Half-human, half-lion, this is a frightening sharp-toothed beast with fierce, bulging eyes and Medusa-like spikes on its head.
More than a dozen centuries ago, this “zhenmushou,” or tomb guardian, was buried with the body of an aristocrat in northern China. In 2009, the 2-foot-tall earthenware figure was discovered by archaeologists.
At the Clark Art Institute, for a few more months, dimmed lighting will protect this carved and painted monster, which dwelled in darkness beneath the earth for thousands of generations.
And this monster is not alone.
“You’ll see them throughout the show,” says Annette Juliano, a professor of Asian art history at Rutgers University and guest curator for “Unearthed: Recent Archaeological Discoveries From Northern China.”
This summer and fall, as the museum honors the adventurous spirit of its founder, Sterling Clark, visitors are enticed to travel back in time and across the globe as they ponder the spiritual beliefs and burial practices of ancient China.
Going back in time
As a Clark exhibit, the show is worlds away from its customary forays into European and American art.
‘Unearthed:Recent Archaeological Discoveries from Northern China’
WHERE: Sterling and Francine Clark Art Institute, 225 South St., Williamstown, Mass.
WHEN: Through Oct. 21. Museum is open from 10 a.m. to 5 p.m. daily in July and August; from 10 a.m. to 5 p.m. Tuesday through Sunday in September and October
HOW MUCH: $15 for adults; free for children under age 15 and students with ID
RELATED EVENTS: Lectures, films, music and art programs
MORE INFO: 413-458-2303, clarkart.edu
Outside the museum, on the 140-acre campus, a giant construction crane looms in the distance as the Clark pushes forward on its expansion project. The Clark also has a major show of 70 of its French Impressionists paintings traveling the world. It’s in London now and next year it will visit Japan and China.
It’s a historic, ambitious and unusual year at the museum.
“The Clark has no track record showing things from antiquity; the Clark has no track record showing things from China,” Thomas J. Loughman, assistant deputy director, said at a recent press tour.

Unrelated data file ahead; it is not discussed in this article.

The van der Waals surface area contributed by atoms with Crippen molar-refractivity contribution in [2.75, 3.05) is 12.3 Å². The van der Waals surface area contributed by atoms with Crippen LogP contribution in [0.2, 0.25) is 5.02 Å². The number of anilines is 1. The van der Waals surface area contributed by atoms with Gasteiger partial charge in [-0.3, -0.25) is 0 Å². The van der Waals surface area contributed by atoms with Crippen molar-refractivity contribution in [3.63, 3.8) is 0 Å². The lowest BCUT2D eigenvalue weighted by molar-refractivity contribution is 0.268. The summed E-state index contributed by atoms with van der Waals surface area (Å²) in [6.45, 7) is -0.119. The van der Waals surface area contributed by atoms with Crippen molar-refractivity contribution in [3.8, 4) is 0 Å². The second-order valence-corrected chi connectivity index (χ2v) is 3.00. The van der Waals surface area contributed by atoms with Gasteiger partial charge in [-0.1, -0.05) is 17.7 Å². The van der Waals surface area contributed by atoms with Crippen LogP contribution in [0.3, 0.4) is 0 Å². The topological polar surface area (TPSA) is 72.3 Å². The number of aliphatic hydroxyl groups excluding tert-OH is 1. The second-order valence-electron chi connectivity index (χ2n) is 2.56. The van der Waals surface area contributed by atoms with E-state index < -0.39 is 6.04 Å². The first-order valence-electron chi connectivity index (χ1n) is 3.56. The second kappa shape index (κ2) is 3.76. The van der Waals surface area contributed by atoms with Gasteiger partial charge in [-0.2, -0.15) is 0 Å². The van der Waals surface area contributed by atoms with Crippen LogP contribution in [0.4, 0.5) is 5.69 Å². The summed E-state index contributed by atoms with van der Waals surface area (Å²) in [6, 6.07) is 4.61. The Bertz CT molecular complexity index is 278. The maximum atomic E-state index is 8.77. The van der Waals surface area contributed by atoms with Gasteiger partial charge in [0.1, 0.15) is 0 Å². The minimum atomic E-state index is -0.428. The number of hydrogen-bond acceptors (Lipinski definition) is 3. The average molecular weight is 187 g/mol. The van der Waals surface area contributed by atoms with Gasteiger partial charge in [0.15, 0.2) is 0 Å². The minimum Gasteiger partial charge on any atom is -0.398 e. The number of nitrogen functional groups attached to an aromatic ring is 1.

Inspired by Sterling Clark’s 1908-1909 expedition to northern China, “Unearthed” explores recent discoveries at ancient burial sites in the same provinces where Clark traveled.
Visitors can see and learn about 19 objects borrowed from Chinese museums that date from the fourth to the 10th centuries; from a cat-sized camel sculpture to an 11-foot-square houselike structure that is one of the largest and most impressive Chinese tombs ever found.
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“Unearthed” opens with a huge wall map marked with Sterling Clark’s route and a wall-sized image from his expedition.
As we step into the exhibit, we become the explorers. With walls painted in dark colors, and archlike entrances into each room, there is a feeling of mysterious underground spaces. It’s a bit like Indiana Jones without the noise, the rats and the snakes.
The first strange figures we meet are 4 feet tall. These are earthenware sculptures of a civil official and a military official from the Tang Dynasty, attired in odd hats and green-and-orange-striped kimonos that have incredibly retained their color and detail.
Next there is a “stele,” a monumentlike carved stone slab depicting Buddha surrounded by patrons, guardians and devotees.
“It was quite vivid,” says Juliano, and may have been the centerpiece of a small temple.
“This is an exquisite piece,” she adds, pointing to a rare painting on the back of the piece.
In the next room, we encounter the tomb of Lou Rui (pronounced Lo Ray), a nomad leader.
“He was very powerful, but not a very nice person,” says Juliano.
On the walls, there are reproductions of paintings that were found in Rui’s tomb, and photographs of the dig site from 1979, when 850 objects were unearthed in Shanxi Province.
Deep inside the exhibit, we come upon the pièce de résistance, the mighty sarcophagus.
Made of 101 pieces of carved sandstone with four columns and roof of faux beams, the tomb mimics traditional Chinese architecture.
“It was done exactly as if it was made of wood,” says Juliano.
The back of the tomb is carved with scary faces to keep evil spirits away. According to custom, the front of a tomb always faces south, and according to a journalist who pulled a compass out of his pocket, is positioned that way at the Clark.
Inside the tomb, the body of Song Shaozu and his wife once rested on an intricately carved stone platform, and pieces of that platform are shown separately in a glass case.
Since its discovery in 2000, the tomb had been stored in pieces at Shanxi Museum.
“This is the first time it’s been totally reproduced since it was taken out of the earth,” says Juliano.
The most recent artifacts, extracted in 2009 from a tomb in Gansu Province, are in the last room.
The professor stops before the Zhenmushou, the fierce half-human beast.
“Why are they hybrids? The origins of these are not clear,” Juliano says.
“But there have always been animal guardians in the tombs.”